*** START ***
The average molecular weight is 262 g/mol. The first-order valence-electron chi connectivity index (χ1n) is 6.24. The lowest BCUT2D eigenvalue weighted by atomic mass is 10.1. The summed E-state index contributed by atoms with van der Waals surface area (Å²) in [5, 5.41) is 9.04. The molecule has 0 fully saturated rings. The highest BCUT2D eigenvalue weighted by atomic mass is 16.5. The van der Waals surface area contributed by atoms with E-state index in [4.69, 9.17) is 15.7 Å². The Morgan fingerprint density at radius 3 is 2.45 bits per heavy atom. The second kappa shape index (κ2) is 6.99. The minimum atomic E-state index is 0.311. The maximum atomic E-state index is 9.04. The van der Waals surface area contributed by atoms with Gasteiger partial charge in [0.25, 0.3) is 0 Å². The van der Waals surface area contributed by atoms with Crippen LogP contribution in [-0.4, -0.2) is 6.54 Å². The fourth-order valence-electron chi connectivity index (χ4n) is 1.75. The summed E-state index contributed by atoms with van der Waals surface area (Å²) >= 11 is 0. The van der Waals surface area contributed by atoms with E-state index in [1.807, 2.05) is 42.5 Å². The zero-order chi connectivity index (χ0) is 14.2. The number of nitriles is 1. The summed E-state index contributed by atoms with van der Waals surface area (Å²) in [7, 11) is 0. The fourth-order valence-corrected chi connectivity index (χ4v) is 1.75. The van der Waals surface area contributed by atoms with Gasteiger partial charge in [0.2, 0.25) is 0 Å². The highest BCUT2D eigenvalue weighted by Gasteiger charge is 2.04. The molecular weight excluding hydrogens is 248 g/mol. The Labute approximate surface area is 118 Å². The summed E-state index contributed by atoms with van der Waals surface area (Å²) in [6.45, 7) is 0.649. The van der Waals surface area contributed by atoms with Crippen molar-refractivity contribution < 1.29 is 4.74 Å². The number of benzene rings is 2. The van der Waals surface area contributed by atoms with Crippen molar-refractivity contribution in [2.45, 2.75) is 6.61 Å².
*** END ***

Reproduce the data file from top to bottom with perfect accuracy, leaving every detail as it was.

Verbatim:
The average molecular weight is 262 g/mol. The first-order valence-electron chi connectivity index (χ1n) is 6.24. The lowest BCUT2D eigenvalue weighted by atomic mass is 10.1. The summed E-state index contributed by atoms with van der Waals surface area (Å²) in [5, 5.41) is 9.04. The molecule has 0 fully saturated rings. The highest BCUT2D eigenvalue weighted by atomic mass is 16.5. The van der Waals surface area contributed by atoms with E-state index in [4.69, 9.17) is 15.7 Å². The Morgan fingerprint density at radius 3 is 2.45 bits per heavy atom. The second kappa shape index (κ2) is 6.99. The minimum atomic E-state index is 0.311. The maximum atomic E-state index is 9.04. The van der Waals surface area contributed by atoms with Gasteiger partial charge in [0.25, 0.3) is 0 Å². The van der Waals surface area contributed by atoms with Crippen LogP contribution in [-0.4, -0.2) is 6.54 Å². The fourth-order valence-electron chi connectivity index (χ4n) is 1.75. The summed E-state index contributed by atoms with van der Waals surface area (Å²) >= 11 is 0. The van der Waals surface area contributed by atoms with E-state index in [1.807, 2.05) is 42.5 Å². The zero-order chi connectivity index (χ0) is 14.2. The number of nitriles is 1. The summed E-state index contributed by atoms with van der Waals surface area (Å²) in [7, 11) is 0. The fourth-order valence-corrected chi connectivity index (χ4v) is 1.75. The van der Waals surface area contributed by atoms with Gasteiger partial charge in [0.2, 0.25) is 0 Å². The highest BCUT2D eigenvalue weighted by Gasteiger charge is 2.04. The molecular weight excluding hydrogens is 248 g/mol. The Labute approximate surface area is 118 Å². The summed E-state index contributed by atoms with van der Waals surface area (Å²) in [6.45, 7) is 0.649. The van der Waals surface area contributed by atoms with Crippen molar-refractivity contribution < 1.29 is 4.74 Å². The number of benzene rings is 2. The van der Waals surface area contributed by atoms with Crippen molar-refractivity contribution in [2.45, 2.75) is 6.61 Å².